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Receiver Function Study - Southern Costa Rica

As part of the SFB 574 subproject A2, a transect of broad-band seismometers crossing the Talamanca mountain range in Costa Rica was installed from March 2005 until April 2007 (Phase II). The stations were operated in cooperation with the Universidad de Costa Rica and the Instituto Costarricense de Electricidad.

The teleseismic events recorded by these stations have been analyzed with the receiver function method, which uses the conversion of P to S waves (and vice versa) at velocity/density discontinuities along their path through the Earth to investigate the structure of the crust and mantle. An emphasis of this study is on the detection of the downgoing slab and the Moho beneath Costa Rica, which could not be unambiguously identified by previous active seismic investigations.

Migrated receiver functions trending vertically to the trench are shown in the figure. The receiver functions were filtered with a 1s-lowpass and projected onto a profile vertical to the trench. Red features are positive conversions, blue negative conversions. The Moho of the overriding plate is confirmed around 35 km depth as a positive-amplitude P-S conversion signal. A crustal interface at around 15-20 km depth is also found.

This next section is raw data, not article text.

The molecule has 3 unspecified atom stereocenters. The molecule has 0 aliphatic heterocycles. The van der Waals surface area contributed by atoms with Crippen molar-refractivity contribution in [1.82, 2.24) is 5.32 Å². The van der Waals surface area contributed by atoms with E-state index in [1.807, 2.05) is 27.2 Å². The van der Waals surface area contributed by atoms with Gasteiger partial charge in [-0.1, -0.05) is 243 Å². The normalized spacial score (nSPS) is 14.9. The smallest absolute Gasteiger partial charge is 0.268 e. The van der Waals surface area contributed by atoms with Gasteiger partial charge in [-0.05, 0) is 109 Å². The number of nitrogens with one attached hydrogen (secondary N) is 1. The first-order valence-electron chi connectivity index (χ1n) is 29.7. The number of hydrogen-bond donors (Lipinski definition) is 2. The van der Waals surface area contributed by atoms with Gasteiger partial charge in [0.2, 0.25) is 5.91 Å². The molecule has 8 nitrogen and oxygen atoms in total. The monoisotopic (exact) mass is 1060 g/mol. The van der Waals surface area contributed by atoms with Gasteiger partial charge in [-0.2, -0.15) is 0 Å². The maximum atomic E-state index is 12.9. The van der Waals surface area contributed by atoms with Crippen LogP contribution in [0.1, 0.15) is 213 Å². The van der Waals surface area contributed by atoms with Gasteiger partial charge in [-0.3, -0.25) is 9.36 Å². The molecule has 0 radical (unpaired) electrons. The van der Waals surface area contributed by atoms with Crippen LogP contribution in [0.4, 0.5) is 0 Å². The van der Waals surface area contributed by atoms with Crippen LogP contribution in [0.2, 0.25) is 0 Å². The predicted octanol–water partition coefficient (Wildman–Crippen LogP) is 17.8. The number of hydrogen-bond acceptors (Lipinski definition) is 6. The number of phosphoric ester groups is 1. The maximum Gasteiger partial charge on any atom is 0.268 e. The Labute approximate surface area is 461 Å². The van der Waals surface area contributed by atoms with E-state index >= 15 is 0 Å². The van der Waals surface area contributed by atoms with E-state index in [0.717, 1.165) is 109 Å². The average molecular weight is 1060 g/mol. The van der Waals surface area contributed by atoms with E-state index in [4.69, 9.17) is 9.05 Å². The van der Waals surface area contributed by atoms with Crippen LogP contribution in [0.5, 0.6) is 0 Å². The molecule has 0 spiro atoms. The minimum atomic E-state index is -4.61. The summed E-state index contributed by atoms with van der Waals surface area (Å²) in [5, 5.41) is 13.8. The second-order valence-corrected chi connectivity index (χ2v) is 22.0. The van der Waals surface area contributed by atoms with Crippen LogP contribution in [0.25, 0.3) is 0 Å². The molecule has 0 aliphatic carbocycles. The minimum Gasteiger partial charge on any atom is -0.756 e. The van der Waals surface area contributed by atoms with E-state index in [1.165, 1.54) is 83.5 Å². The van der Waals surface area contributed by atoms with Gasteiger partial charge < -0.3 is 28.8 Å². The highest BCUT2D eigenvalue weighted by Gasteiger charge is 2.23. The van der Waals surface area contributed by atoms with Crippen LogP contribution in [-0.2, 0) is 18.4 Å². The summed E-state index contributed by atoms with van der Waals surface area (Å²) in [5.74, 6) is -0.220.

To resolve deeper features, lower frequencies (5s) were considered, shown below. These show a steeply dipping signal, which may indicate the presence of a deep, dipping structure, probably the downgoing Cocos slab. At shallow levels, the dipping structure agrees roughly with local seismicity observed by the Quepos_network, while bending to steeper dip below. Modelling studies are still ongoing, but appear to confirm the presence of a dipping slab below South-Central Costa Rica. The continuation of this slab further South, where the subduction/collision of the aseismic Cocos Ridge is believed to cause underplating and quench volcanism, is still elusive.


The results of this method will be combined with the results from the local earthquake tomography study to resolve the deep structure of the subduction zone beneath Costa Rica.

contact: Yvonne Dzierma

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